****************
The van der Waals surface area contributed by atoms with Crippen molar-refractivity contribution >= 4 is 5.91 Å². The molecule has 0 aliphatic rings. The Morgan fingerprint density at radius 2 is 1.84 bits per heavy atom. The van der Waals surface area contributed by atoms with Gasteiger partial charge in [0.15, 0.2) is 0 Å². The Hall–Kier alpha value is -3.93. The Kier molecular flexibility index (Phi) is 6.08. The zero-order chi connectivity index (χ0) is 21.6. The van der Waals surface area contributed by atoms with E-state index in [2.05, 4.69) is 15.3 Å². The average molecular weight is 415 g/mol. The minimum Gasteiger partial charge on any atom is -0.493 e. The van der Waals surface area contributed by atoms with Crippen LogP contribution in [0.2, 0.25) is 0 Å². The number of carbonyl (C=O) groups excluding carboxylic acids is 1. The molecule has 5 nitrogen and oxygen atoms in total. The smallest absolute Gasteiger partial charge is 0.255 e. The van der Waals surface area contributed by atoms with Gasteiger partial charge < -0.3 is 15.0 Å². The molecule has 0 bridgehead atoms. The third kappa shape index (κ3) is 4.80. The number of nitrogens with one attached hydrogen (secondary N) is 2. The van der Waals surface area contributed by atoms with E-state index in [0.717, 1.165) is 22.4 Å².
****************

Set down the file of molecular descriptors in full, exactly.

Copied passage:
The van der Waals surface area contributed by atoms with Crippen molar-refractivity contribution >= 4 is 5.91 Å². The molecule has 0 aliphatic rings. The Morgan fingerprint density at radius 2 is 1.84 bits per heavy atom. The van der Waals surface area contributed by atoms with Gasteiger partial charge in [0.15, 0.2) is 0 Å². The Hall–Kier alpha value is -3.93. The Kier molecular flexibility index (Phi) is 6.08. The zero-order chi connectivity index (χ0) is 21.6. The van der Waals surface area contributed by atoms with E-state index in [2.05, 4.69) is 15.3 Å². The average molecular weight is 415 g/mol. The minimum Gasteiger partial charge on any atom is -0.493 e. The van der Waals surface area contributed by atoms with Crippen LogP contribution in [0.2, 0.25) is 0 Å². The number of carbonyl (C=O) groups excluding carboxylic acids is 1. The molecule has 5 nitrogen and oxygen atoms in total. The smallest absolute Gasteiger partial charge is 0.255 e. The van der Waals surface area contributed by atoms with Gasteiger partial charge < -0.3 is 15.0 Å². The molecule has 0 bridgehead atoms. The third kappa shape index (κ3) is 4.80. The number of nitrogens with one attached hydrogen (secondary N) is 2. The van der Waals surface area contributed by atoms with E-state index in [0.717, 1.165) is 22.4 Å².